Too young to be mother

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In India, there is little access to information or counselling about the risks of early pregnancy and contraception. No wonder teenage pregnancies and childbirth complications are among the leading causes of death among young women
Teenage pregnancies and childbirth complications are among the leading causes of death among female between 15 and 19 years of age. The same age group also contributes 19 per cent of the total rural fertility in India. This phenomenon is at its peak in Jharkhand (28 per cent), West Bengal (25 per cent) and Bihar (25 per cent), all in the eastern region. The level of teenage mothering is lowest (less than five per cent) in Himachal Pradesh, Goa and Jammu & Kashmir.

In several States like Bihar, Rajasthan, West Bengal, Jharkhand and Madhya Pradesh, almost half the girls are married before 18, foregoing educational and employment opportunities. A high percentage of teenage mothers begin child bearing immediately after marriage and contribute to higher fertility levels long thereafter. Young mothers being physically immature, often experience obstructed labour, pre-eclampsia (hypertension), eclampsia, leading to death or disability. They are also prone to deliver premature or low birth weight babies. The conclusion that women aged 15 to 19 years have higher maternal death rates compared to those aged between 20 and 24 is stating the obvious.

No wonder children born to minus 20 mothers have a 50 per cent higher risk of dying by the first birthday than those born to older mothers. Child mortality is as high as 25 per cent in Uttar Pradesh and Madhya Pradesh. In the worst league stand three States — Madhya Pradesh, Jharkhand and Bihar — which jointly account for producing more than 58 per cent of India’s scrawny offspring, contributing to India’s shameful record of supplying 40 per cent of the world’s underweight children. That 38 per cent of the less than three-year-old children are stunted, is just another sad statistic (Too much to take in and hence best disregarded).

Almost universally young women do not have access to information or counselling about the risks of early pregnancy and contraception. When 20 per cent pregnancies are unplanned, much greater attention needs to be paid to this sub-sector of adolescent pregnancies. The move to include pregnancy testing kits in the repertoire of the village ASHA is a step in the right direction as is the easier availability of the ‘morning after pill’. The challenge still lies in making these options available incognito and also to enable women to have safe abortions in secrecy. Neither is feasible today as privacy and secrecy are virtually unattainable in rural settings.

The illegality about sex determination has frightened people which is good. But it has also confused couples about the legitimacy of first trimester abortions, which are perfectly legal and absolutely necessary when the woman does not want a child and a pregnancy has been thrust on her. More so when the woman has little or no access to family planning and is incapable of negotiating condom use with her husband.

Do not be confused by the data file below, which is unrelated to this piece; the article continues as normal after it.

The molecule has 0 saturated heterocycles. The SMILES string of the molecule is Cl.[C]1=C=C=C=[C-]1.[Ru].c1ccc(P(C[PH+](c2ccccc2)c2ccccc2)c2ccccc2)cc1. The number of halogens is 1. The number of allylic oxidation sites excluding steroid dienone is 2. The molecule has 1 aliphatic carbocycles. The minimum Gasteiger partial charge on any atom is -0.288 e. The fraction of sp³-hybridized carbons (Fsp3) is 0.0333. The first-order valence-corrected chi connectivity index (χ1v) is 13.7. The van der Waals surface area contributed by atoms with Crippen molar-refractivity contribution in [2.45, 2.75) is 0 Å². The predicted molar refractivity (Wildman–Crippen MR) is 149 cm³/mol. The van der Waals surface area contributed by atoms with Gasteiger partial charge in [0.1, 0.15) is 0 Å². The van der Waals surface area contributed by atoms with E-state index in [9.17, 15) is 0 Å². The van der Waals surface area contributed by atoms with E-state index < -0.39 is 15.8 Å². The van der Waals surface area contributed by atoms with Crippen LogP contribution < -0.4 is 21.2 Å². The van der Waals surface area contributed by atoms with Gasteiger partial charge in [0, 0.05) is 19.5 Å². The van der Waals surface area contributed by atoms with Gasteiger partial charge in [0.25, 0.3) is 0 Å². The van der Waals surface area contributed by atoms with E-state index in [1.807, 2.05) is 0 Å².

The population momentum is on us and cannot be stalled now. But the deluge of teenage pregnancies can be slowed down by pushing up the age of marriage, not by law but by attempting to change social custom. The National Population Policy 2000 recommends cash incentives and rewards for couples who marry after the legal age of marriage, register the marriage, have the first child after the mother is 21 and adopt a terminal method after the birth of the second child. The logic behind this is that babies born to very young mothers are much more likely to be below par physically and mentally. Since the woman’s body needs about two years to recover fully from pregnancy and childbirth, an additional incentive should be given for 36 months spacing between the first and second child. Linking the child’s health with the mother’s health should be an important focus of adult literacy messaging, instead of harping on age-old ‘chota parivar’ dictums.

Indian Railways deserves to be complimented for displaying 19 posters on their website highlighting responsible parenthood and in particular appealing to newly married couples not to be pressurised by aspiring grandparents and sundry relatives impatient to cuddle the newborn; or to display one’s mardanagi by taking bets to announce a pregnancy in the very first year of marriage. With slogans like ‘agar ma banegi bacchi tow neev rahegi kacchi’ and ‘baccho ko paida karna baccho ka khel nahi’ the messages target the responsibility cast by parenthood without hectoring about family planning per se.

If Indian Railways can do this on its website one can only hope that it will not be long before it displays the posters at railway stations where millions of people congregate throughout the day and most of the night. The strategy can become an example for other public and private sector giants, particularly those with a massive presence (and enormous goodwill) in rural areas.

Were rural post offices, petrol stations, banks and the FMCG players to target a mindset change in favour of later marriages and support delayed child births, they can instill enormous credibility to important social messages. They can help rescue hapless adolescents from a premature generational cycle propelled by societal pressure to prove fertility. They could also dispel the all-pervading ‘munna ho gaya’ obsession which has precipitated a fast worsening gender ratio.

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